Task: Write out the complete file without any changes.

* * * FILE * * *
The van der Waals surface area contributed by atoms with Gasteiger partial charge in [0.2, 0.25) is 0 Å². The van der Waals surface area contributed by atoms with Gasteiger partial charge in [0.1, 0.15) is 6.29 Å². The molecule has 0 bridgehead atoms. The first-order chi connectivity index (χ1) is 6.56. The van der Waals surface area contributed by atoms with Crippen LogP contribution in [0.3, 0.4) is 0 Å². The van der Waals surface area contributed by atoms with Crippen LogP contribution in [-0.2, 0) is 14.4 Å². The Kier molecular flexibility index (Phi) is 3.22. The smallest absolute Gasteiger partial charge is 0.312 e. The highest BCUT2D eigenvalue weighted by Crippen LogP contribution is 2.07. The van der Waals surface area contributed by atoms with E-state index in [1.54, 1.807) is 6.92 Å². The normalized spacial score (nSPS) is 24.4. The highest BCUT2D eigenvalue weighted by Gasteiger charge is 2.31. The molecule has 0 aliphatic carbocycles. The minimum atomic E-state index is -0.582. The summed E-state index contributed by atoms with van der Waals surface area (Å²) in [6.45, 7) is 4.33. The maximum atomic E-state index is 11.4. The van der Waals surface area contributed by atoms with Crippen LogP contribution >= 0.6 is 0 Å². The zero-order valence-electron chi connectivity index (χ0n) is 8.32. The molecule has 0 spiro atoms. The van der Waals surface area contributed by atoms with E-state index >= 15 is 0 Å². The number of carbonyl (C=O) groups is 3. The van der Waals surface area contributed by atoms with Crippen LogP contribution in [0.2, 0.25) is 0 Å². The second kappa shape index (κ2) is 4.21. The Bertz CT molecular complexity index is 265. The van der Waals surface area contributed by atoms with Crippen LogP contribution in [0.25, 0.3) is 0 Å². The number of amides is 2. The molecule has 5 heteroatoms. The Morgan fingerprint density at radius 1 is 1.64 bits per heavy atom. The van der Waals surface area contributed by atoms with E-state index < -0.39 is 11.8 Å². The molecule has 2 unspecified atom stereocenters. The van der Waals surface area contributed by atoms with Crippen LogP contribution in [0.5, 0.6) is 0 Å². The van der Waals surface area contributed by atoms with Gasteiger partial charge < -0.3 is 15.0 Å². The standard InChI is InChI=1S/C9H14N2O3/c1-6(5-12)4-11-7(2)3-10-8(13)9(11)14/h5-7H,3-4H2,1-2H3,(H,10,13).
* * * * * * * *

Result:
The van der Waals surface area contributed by atoms with Gasteiger partial charge in [0.2, 0.25) is 0 Å². The van der Waals surface area contributed by atoms with Gasteiger partial charge in [0.1, 0.15) is 6.29 Å². The molecule has 0 bridgehead atoms. The first-order chi connectivity index (χ1) is 6.56. The van der Waals surface area contributed by atoms with Crippen LogP contribution in [0.3, 0.4) is 0 Å². The van der Waals surface area contributed by atoms with Crippen LogP contribution in [-0.2, 0) is 14.4 Å². The Kier molecular flexibility index (Phi) is 3.22. The smallest absolute Gasteiger partial charge is 0.312 e. The highest BCUT2D eigenvalue weighted by Crippen LogP contribution is 2.07. The van der Waals surface area contributed by atoms with E-state index in [1.54, 1.807) is 6.92 Å². The normalized spacial score (nSPS) is 24.4. The highest BCUT2D eigenvalue weighted by Gasteiger charge is 2.31. The molecule has 0 aliphatic carbocycles. The minimum atomic E-state index is -0.582. The summed E-state index contributed by atoms with van der Waals surface area (Å²) in [6.45, 7) is 4.33. The maximum atomic E-state index is 11.4. The van der Waals surface area contributed by atoms with Crippen LogP contribution >= 0.6 is 0 Å². The zero-order valence-electron chi connectivity index (χ0n) is 8.32. The molecule has 0 spiro atoms. The van der Waals surface area contributed by atoms with E-state index >= 15 is 0 Å². The number of carbonyl (C=O) groups is 3. The van der Waals surface area contributed by atoms with Crippen LogP contribution in [0.2, 0.25) is 0 Å². The second kappa shape index (κ2) is 4.21. The Bertz CT molecular complexity index is 265. The van der Waals surface area contributed by atoms with Crippen LogP contribution in [0.25, 0.3) is 0 Å². The number of amides is 2. The molecule has 5 heteroatoms. The Morgan fingerprint density at radius 1 is 1.64 bits per heavy atom. The van der Waals surface area contributed by atoms with E-state index < -0.39 is 11.8 Å². The molecule has 2 unspecified atom stereocenters. The van der Waals surface area contributed by atoms with Crippen LogP contribution in [0.5, 0.6) is 0 Å². The van der Waals surface area contributed by atoms with Gasteiger partial charge < -0.3 is 15.0 Å². The standard InChI is InChI=1S/C9H14N2O3/c1-6(5-12)4-11-7(2)3-10-8(13)9(11)14/h5-7H,3-4H2,1-2H3,(H,10,13).